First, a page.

UAE ministry waives fee for some services, 50% off for others

Dubai - Services that cost up to Dh10,000 will now be free of charge.

By Staff Report

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Published: Wed 28 Apr 2021, 6:14 PM

Last updated: Wed 28 Apr 2021, 6:20 PM

The UAE's Ministry of Climate Change and Environment (MOCCAE) has announced that it will reduce the fees for 44 of its services and waive the fees for another six starting from May 1, 2021.

Service categories

Services where the fees will be slashed include livestock import and export (six services), horse import (two services), falcon import and export (three services), pet import (three services), veterinary products and companies (four services), other animal consignments (15 services), fertilizer and pesticide trade (five services), agricultural consignments (seven services), and practice of specialized professions and activities (six services).

Services with 50+ per cent fee reduction

The issue or renewal of a license to open a veterinary product company or a livestock farm will see a significant fee reduction from Dh5,000 to Dh2,000, and the fee for the analysis of pesticide residues in local plant products will be lowered from Dh500 to Dh200 per sample. The fees for the release of consignments of reptiles and select other species will drop from Dh100 to just Dh10 per animal.

The fees for the release of agricultural product consignments will be brought down from Dh500 to Dh200. And for the issue of import permits for broodstock and larvae, live animals and birds, hatching eggs, and veterinary products, the fees will drop from Dh300 to Dh100.

The issue of import permits for animal feed and fodder, pesticides, and active substances, and licenses to trade in locally manufactured fertilizers and agricultural conditioners will see a fee reduction from Dh500 to Dh100.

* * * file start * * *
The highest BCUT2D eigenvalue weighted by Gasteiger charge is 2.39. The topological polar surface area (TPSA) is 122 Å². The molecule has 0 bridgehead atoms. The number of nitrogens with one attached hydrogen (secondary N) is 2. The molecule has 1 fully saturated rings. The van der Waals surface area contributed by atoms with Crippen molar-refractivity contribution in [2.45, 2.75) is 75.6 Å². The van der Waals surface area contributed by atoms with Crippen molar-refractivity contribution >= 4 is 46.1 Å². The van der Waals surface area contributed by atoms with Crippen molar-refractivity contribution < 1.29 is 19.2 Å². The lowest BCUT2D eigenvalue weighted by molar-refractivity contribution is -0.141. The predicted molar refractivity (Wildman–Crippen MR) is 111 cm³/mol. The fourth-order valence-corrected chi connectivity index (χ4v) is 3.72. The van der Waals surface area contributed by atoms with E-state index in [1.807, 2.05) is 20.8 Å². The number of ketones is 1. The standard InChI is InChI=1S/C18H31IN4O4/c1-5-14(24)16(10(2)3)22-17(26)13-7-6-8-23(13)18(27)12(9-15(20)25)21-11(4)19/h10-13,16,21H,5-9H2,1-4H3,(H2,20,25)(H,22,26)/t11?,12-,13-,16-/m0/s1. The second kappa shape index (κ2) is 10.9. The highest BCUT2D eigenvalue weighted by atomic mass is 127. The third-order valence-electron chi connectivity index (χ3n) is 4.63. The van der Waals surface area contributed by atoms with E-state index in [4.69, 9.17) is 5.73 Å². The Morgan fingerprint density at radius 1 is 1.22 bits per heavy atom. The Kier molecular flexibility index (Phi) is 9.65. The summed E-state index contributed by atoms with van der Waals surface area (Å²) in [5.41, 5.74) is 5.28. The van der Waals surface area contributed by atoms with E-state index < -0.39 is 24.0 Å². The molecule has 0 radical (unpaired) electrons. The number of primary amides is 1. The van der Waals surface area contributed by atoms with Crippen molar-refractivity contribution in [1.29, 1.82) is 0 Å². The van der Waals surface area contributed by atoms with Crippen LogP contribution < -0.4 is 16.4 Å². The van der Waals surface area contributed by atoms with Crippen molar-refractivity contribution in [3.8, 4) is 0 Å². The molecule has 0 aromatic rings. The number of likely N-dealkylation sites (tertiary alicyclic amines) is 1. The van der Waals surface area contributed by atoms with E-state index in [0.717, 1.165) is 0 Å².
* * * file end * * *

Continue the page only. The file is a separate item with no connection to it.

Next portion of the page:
The fee for the issue of a Convention on International Trade in Endangered Species of Wild Fauna and Flora (CITES) certificate to import, export, or re-export falcons will be lowered from Dh300 to Dh75 per bird. Furthermore, the fee for the release of a falcon consignment at borders will be set at Dh50 per bird, compared to Dh200 earlier, and the fee for the issue of a falcon passport will be cut down from Dh500 to Dh200.

Services with waived fees

Among the services with waived fees are the registration and testing of a new plant variety (previously Dh10,000 each). The move aims to encourage the cultivation of new varieties.

And in a bid to boost local livestock production through importing new strains for breeding, the list includes the release of sheep and goat consignments (previously Dh100 per head), and cow and buffalo consignments (previously Dh200 per head).

Moreover, the fee for the permit to use the Organic logo for organic products (previously Dh5,000) will be waived to promote organic agriculture.

The Cabinet Resolution No. 30 of 2021 on fees for MOCCAE’s services exempts customers from late payment fines that were imposed by the Cabinet Resolution No. 14 of 2014. It also exempts research centers and laboratories from paying for permits for the import, export, release, and lab analysis of samples used for research and diagnostic purposes. Furthermore, it exempts small enterprises subsidized by the federal or local government from service fees.

Free services

In addition, MOCCAE offers its customers 22 complimentary services. These include the accreditation of disinfectants, veterinary equipment and supplies, and animal care supplies, approval of veterinary raw materials for import, issue of falcon identification rings, services pertaining to the registration, transfer, and cancellation of the ownership of CITES-listed, species, amendment or cancellation of a professional license, issue or renewal of a fishing boat license, and agricultural and veterinary extension services.

Dr Abdullah Belhaif Al Nuaimi, Minister of Climate Change and Environment, said: “The service fee reduction is part of MOCCAE’s integrated approach to enhancing national food security, streamlining the food supply chain, increasing local agricultural production, and encouraging young people to become agricultural entrepreneurs. Minimizing the financial burden on investors in the food sector will assist them in expanding their businesses.”

He added: “Teams from the Ministry met with investors and farmers to explore the challenges they face in their work, and identify effective solutions. This has helped us determine which services to target in our fee restructuring drive to improve business continuity.”

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